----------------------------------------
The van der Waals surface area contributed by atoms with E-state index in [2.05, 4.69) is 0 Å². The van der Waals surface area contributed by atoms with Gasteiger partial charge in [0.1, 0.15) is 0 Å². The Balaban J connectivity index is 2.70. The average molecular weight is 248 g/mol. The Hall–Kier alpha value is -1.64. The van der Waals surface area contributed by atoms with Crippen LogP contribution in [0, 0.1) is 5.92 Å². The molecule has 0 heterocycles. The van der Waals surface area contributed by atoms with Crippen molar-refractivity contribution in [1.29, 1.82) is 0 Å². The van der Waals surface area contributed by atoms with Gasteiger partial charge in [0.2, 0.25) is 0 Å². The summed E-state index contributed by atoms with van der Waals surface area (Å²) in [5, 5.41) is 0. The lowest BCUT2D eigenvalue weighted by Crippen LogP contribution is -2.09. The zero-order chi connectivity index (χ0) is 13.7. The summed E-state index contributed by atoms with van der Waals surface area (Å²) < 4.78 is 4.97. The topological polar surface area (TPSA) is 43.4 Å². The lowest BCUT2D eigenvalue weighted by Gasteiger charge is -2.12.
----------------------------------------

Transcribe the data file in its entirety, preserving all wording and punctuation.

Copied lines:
The van der Waals surface area contributed by atoms with E-state index in [2.05, 4.69) is 0 Å². The van der Waals surface area contributed by atoms with Gasteiger partial charge in [0.1, 0.15) is 0 Å². The Balaban J connectivity index is 2.70. The average molecular weight is 248 g/mol. The Hall–Kier alpha value is -1.64. The van der Waals surface area contributed by atoms with Crippen LogP contribution in [0, 0.1) is 5.92 Å². The molecule has 0 heterocycles. The van der Waals surface area contributed by atoms with Crippen molar-refractivity contribution in [1.29, 1.82) is 0 Å². The van der Waals surface area contributed by atoms with Gasteiger partial charge in [0.2, 0.25) is 0 Å². The summed E-state index contributed by atoms with van der Waals surface area (Å²) in [5, 5.41) is 0. The lowest BCUT2D eigenvalue weighted by Crippen LogP contribution is -2.09. The zero-order chi connectivity index (χ0) is 13.7. The summed E-state index contributed by atoms with van der Waals surface area (Å²) < 4.78 is 4.97. The topological polar surface area (TPSA) is 43.4 Å². The lowest BCUT2D eigenvalue weighted by Gasteiger charge is -2.12.